Sadly in recent years Linux has taken on more and more of a Windows like black box experience.

What used to be clearly defined lines between parts have been blurred. And what used to be debuggable by running the same commands manually has turned into heisenbugs mediated over dbus.

Sad part is that while this makes me sound like an old graybeard, i am not much older than the people that are implementing all these changes.

Linux Mint officially does not support upgrades (at all). Their literal directions are to backup your data, re-install cleanly, and then restore your user files (implying it's not recommended to restore settings).

Debian provides a generally well supported and documented upgrade process. However it's the sort of thing that you frequently want an expert on hand to do. Still, many people pay to have their car's oil changed.

I guess it kinda depends what packages and distro you use. Running arch for about 2 years, and the only thing which broke occasionaly was nvidia+steam compatibility, so sometimes games wouldn't launch. After switching to amd, I haven't had any issues on any updates.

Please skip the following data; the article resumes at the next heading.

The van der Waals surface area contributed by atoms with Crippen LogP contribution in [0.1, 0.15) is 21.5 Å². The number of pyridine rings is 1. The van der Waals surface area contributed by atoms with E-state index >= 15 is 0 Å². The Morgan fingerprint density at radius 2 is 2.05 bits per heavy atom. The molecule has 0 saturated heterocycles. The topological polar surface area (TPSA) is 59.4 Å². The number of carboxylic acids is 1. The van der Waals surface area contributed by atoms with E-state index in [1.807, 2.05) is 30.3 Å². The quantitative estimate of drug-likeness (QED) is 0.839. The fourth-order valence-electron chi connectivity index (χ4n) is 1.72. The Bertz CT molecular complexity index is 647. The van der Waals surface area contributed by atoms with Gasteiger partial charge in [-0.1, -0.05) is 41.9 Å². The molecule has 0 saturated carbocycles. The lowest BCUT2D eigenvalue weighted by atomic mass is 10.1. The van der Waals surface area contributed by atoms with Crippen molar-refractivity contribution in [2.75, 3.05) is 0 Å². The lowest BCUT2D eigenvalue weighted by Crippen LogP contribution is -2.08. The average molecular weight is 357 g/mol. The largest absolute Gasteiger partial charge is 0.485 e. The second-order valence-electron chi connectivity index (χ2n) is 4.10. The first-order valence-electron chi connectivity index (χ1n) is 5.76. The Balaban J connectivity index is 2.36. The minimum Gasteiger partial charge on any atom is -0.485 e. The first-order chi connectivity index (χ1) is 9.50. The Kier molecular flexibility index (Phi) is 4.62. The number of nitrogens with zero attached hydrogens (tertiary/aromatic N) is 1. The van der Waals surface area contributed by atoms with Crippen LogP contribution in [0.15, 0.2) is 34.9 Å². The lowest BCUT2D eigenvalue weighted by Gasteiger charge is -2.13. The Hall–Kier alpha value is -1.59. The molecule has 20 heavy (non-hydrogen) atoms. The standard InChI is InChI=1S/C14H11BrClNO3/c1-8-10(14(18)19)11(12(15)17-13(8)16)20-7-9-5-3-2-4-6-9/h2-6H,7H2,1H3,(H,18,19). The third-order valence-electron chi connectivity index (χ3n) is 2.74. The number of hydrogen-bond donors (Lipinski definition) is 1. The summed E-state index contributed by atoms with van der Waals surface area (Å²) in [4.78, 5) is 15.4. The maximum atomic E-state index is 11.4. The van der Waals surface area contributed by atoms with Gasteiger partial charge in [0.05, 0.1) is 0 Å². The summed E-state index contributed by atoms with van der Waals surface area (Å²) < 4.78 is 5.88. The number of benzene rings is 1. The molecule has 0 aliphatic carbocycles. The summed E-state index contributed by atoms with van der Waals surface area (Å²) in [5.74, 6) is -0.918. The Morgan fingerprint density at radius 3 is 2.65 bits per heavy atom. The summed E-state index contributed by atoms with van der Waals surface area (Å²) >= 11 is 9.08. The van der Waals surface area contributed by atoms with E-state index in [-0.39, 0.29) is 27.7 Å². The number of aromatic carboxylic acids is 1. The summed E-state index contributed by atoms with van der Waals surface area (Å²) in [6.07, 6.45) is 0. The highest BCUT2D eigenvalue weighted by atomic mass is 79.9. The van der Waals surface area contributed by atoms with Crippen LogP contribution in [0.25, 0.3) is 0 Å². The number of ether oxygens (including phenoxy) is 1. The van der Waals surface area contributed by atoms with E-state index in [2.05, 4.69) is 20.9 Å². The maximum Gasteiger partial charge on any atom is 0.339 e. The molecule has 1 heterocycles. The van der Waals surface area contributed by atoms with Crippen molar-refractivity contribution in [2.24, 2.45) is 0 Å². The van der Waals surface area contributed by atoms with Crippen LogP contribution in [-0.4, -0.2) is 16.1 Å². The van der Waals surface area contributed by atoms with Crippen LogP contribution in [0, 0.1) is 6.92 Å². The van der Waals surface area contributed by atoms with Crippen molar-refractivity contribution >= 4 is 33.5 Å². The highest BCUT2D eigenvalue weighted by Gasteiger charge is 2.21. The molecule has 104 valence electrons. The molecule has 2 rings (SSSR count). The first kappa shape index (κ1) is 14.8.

Windows has become essentially malware for most of it's users. The sad part is that most of them don't actually care or cannot change easily because of existing software.

But I do hope Microsoft improves WSFL to the point that I can say: just write for linux instead, you get windows support for free [and this is already partly true].

I find it a hard sell to say that any — and every — user should learn every platform of choice they use well enough to be able to modify it.

In fact, I might say it is our duty as developers to make sure the default version of our program is good enough that almost no user should have to change it.

And I believe Windows accomplished that, at some point. Then some asshole decided to add ads to it all, just to squeeze a few more cents out of the users.

>> In fact, I might say it is our duty as developers to make sure the default version of our program is good enough that almost no user should have to change it.